The Session Built on Magic

One particular lad I coach (aged 14) is developing mental perspectives well outside ‘the box’ and part of the weekly challenge recently has been to explore differing mindsets and how the mind-body link with each one, plays out within the confines of his technique.

Choosing our Realities

This week I talked a lot about perspectives and realities – and how we make up our realities based upon our beliefs and experiences, and how these beliefs start out and grow. If we believe particular things about certain venues, certain opponents, certain playing conditions, certain arbiters and officials, certain selectors or examiners, certain coaches (and so on) then every one of the above “certain” scenarios is likely to have a negative or a constraining bearing (or effect) upon the way WE are going to play or perform – if we choose to let them do so.

Being at “Effect” rather than “at Cause”

The thing about all our different realities is this – each one is just one version of “the truth” – His, mine, theirs etc. The thing is that no particular one is right, no particular one is more real in the real world than the other, and of course we can choose a different one every time. However, taking this choice means we have come to a fork in the road, a fork where one way leads to being “at cause” and the other to being “at effect”. To do this we adopt a particular mindset, in order to align our view of the world with our view of the physical and mental approach and behaviour we are going to take. The choice is ALL ours – except that the choice of “at effect” doesn’t actually feel like it is a choice we have made. The causes are all external, and we are the victims.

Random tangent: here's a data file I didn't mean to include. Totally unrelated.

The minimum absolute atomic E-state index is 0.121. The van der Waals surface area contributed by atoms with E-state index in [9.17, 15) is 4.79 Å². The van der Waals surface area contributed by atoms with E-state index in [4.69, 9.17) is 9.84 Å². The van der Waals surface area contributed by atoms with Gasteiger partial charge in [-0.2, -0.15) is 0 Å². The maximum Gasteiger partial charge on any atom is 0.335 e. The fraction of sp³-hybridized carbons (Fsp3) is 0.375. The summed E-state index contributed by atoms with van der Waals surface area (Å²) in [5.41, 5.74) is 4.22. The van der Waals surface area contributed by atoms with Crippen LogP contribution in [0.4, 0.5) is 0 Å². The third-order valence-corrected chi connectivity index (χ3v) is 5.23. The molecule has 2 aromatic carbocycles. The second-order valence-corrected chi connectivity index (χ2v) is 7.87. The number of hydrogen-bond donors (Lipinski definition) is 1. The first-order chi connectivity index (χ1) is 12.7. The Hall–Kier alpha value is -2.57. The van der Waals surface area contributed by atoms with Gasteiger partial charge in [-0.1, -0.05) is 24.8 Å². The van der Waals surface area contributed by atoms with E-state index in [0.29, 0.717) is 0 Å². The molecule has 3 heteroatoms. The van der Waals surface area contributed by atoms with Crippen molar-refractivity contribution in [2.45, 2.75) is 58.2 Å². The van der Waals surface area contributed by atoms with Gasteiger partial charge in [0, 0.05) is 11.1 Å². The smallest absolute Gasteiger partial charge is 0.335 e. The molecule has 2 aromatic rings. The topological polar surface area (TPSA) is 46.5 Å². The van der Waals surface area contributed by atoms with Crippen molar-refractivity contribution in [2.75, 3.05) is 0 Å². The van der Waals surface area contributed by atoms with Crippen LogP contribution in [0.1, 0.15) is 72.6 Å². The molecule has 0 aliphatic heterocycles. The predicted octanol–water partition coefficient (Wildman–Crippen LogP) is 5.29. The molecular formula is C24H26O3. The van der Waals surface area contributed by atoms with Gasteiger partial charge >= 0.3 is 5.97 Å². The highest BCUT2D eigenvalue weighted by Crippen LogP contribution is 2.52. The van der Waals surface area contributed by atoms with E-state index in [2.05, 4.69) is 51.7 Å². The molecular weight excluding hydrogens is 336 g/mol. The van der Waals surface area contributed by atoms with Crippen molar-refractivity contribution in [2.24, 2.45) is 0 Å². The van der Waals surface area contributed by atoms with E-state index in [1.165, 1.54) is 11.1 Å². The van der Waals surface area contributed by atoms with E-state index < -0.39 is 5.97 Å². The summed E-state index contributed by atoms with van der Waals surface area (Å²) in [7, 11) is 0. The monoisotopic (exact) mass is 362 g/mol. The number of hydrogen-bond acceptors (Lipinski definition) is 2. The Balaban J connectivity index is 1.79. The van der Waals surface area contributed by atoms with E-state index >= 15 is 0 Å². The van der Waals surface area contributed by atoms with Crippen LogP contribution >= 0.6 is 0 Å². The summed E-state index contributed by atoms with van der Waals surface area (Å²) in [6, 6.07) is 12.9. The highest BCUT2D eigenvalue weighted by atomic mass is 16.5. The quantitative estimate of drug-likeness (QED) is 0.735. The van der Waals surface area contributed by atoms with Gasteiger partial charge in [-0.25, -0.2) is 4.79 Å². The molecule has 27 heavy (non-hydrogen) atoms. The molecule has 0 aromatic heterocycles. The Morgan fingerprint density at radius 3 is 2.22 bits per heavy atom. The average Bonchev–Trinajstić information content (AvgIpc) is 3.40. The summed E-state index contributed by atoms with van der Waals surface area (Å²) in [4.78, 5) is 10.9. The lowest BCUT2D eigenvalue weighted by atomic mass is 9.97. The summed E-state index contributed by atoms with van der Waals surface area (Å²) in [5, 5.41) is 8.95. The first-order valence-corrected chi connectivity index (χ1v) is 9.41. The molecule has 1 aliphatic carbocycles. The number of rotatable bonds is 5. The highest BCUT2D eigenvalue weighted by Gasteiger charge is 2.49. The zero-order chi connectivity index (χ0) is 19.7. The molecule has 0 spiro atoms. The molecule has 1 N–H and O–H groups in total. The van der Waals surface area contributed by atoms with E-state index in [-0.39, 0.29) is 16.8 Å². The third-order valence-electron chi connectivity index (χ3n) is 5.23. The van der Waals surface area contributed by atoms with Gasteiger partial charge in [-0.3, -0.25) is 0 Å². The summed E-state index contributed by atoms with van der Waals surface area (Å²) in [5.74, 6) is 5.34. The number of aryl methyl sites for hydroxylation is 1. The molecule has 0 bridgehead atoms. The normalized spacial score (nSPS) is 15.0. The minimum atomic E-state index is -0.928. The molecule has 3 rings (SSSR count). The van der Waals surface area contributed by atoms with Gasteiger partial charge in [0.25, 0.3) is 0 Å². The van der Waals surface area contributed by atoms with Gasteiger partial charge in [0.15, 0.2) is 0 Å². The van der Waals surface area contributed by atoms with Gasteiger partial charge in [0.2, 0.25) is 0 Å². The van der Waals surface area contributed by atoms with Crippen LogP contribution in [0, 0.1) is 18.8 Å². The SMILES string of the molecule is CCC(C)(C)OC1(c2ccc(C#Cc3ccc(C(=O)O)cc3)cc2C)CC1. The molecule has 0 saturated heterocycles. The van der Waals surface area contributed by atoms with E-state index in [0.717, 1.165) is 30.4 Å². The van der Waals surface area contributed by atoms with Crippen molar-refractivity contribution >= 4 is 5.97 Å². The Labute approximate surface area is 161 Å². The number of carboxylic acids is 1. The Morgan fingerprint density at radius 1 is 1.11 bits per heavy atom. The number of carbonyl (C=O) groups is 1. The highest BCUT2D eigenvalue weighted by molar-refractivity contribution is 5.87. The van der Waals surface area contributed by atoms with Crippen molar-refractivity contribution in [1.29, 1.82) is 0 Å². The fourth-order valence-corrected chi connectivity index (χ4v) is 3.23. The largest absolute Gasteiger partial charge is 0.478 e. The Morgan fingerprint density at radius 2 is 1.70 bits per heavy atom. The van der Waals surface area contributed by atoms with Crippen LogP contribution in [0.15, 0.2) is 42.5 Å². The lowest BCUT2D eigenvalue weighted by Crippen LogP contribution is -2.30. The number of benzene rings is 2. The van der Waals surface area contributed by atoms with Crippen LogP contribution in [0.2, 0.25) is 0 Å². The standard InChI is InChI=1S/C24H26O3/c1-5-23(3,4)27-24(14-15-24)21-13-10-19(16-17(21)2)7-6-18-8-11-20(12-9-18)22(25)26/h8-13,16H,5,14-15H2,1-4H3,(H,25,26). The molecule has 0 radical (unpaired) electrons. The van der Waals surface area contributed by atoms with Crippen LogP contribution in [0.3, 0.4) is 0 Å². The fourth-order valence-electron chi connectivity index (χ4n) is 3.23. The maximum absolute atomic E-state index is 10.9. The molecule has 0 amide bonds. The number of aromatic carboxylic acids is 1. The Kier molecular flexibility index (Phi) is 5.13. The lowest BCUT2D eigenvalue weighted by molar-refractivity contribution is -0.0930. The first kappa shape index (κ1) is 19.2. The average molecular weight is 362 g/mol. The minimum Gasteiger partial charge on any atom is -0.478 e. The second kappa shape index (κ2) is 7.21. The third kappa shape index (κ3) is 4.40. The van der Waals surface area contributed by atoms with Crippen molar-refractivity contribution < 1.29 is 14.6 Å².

We’re all familiar with limited beliefs and excuses such as these …

* “But HE made me do it!”
* “I was distracted – they put me off my concentration”
* “The Ref was a complete idiot”
* “I didn’t believe I was good enough”
* “Nothing felt right today”
* “My head was in another place”
* “We always lose to them – they’re our bogey team”
* “I hate xxxx – he winds me up just being there” and so on.
These are all external or internal distractions that we have chosen to react to in a non-useful way.

Manipulating Realities and Framing Success

“So, do you enjoy magic – do you like watching magicians doing tricks?” I asked him. I noticed a half smile that said he knew some shift in perspective was just around the corner – and he nodded so I continued.
“Magicians have mindsets that are centred on trapping and focussing your attention on one thing and then changing the reality where you aren’t paying attention. They also have, built into that mindset, a belief that they will always succeed.”
He was showing attentive curiosity now…
“So in order for you to ‘play magically’ there is a mindset you can adopt that is very much like that of the magician.”

The Magician’s Mindset

“Most of us go into any contest, performance, action even, with what I call two frames of mind. There’s the one based around what we want or would like to have happen – and there’s the other based on what we don’t want or hope won’t happen.”

This is akin to the famous phrase that says ‘Those who believe they can and those who believe they can’t, end up being both right’ – because their actions are geared towards proving their beliefs.